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Thread: Source of Earth's internal heat

  1. #1 Source of Earth's internal heat 
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    I have read that the earth's internal heat is attributed to radioactive decay and residual heat from the Earth's formation. This feels intuitively wrong, or to be more specific, inadequate, to me. The, admittedly casual, reading I have done does not even mention what I would see as a significant input to the heat of the Earth. That is tidal friction. Not the oceanic tides but the tides within the core of the earth. The Earth moon system revolves around a barycenter beneath the Earths crust. The earth itself revolves on its central axis. These are different rotational motions, they have to generate stress and continuous flexing of the Earth's rock. Such flexing has to generate heat. Does anyone know how much heat? Or rather does anyone know how we might calculate how much heat is generated within the Earth by tidal stress?


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    This abstract sets out the numbers, which turn out to be about 10% of so of heat from radiative decay but you'd have to check my math on that last part.
    ScienceDirect - Deep Sea Research Part I: Oceanographic Research Papers : Abyssal recipes II: energetics of tidal and wind mixing


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    Quote Originally Posted by Lynx_Fox View Post
    This abstract sets out the numbers, which turn out to be about 10% of so of heat from radiative decay but you'd have to check my math on that last part.
    ScienceDirect - Deep Sea Research Part I: Oceanographic Research Papers : Abyssal recipes II: energetics of tidal and wind mixing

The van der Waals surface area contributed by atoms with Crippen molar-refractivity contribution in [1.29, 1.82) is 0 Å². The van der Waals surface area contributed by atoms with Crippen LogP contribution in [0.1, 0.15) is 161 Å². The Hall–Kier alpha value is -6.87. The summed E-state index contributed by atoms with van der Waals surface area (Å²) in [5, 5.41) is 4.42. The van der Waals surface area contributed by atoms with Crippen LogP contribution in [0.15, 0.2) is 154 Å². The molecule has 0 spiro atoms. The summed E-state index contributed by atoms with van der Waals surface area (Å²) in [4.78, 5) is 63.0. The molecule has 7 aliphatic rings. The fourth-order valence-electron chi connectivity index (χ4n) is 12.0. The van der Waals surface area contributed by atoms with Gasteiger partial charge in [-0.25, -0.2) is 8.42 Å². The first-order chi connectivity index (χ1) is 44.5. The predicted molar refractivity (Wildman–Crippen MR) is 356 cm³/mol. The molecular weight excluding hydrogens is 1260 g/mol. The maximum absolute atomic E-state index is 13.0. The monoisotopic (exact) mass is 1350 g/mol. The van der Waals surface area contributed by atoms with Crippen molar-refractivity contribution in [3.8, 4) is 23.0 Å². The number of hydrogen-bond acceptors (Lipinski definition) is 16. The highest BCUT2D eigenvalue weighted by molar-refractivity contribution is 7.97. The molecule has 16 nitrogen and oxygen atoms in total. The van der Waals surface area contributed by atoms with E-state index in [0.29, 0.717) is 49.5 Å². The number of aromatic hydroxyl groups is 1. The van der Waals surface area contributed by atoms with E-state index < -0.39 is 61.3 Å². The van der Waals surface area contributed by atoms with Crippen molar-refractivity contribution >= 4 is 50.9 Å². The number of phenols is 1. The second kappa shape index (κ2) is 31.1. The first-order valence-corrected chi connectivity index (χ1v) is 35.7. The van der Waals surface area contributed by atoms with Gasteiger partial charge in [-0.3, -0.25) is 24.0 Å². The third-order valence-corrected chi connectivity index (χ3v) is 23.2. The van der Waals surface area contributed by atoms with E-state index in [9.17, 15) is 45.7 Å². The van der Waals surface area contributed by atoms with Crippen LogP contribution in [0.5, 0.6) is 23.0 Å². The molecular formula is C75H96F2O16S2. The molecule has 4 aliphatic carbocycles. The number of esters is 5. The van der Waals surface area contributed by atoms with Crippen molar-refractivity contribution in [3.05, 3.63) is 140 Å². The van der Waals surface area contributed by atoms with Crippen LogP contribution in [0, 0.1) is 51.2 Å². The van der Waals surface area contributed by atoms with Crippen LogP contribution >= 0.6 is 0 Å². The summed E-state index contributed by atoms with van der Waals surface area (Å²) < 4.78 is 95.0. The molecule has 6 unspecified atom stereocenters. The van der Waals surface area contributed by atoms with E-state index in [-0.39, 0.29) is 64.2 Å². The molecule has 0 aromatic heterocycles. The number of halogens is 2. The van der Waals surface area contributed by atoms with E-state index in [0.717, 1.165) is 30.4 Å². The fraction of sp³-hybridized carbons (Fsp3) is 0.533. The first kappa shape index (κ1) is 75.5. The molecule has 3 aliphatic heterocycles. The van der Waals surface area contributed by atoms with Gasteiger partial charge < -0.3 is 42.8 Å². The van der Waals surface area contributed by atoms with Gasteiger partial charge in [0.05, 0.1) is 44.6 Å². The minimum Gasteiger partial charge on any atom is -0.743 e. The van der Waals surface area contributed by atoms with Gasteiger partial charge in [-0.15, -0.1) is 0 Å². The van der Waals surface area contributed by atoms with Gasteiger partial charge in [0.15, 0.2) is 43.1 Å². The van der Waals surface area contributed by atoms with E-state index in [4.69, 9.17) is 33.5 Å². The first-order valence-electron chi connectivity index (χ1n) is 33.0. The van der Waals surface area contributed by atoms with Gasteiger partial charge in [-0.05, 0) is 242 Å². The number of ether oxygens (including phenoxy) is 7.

I think, maybe, you did not link to the correct paper.
    I'm sorry, my responses are limited. You must ask the right question.

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    Lord Kelvin calculated age of Earth planet from calculations based upon gravitational compression. He was wrong. If venerable sir wishes to reinvent such a square wheel, who is Prince to intervene?

    Prince WILL point out that radioactively decaying substances are relatively common in crust of Earth planet, and that being heavier elements could reasonably be expected to exist in greater concentration at depth. Earth planet has greater gravity than Moon and proportionately greater effect upon Moon accordingly. Is interior of Moon molten?

    No.

    Intuitively wrong? Hardly.

    Nice question though.
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  6. #5  
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    Earth planet has greater gravity than Moon and proportionately greater effect upon Moon accordingly. Is interior of Moon molten?
    The tidal heating on our moon has nearly stopped because it is gravitationally locked to earth, and its orbit nearly circular.

    And I did link to the wrong paper.
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    Tidal forces must generate some heat, although I've no idea what percentage it contributes to the total. Probably small, but not zero. The Earth's rotation might add some heat too; again, I've no idea how much except to say it'd be small in comparison to the radioactive decay and residual heat components.
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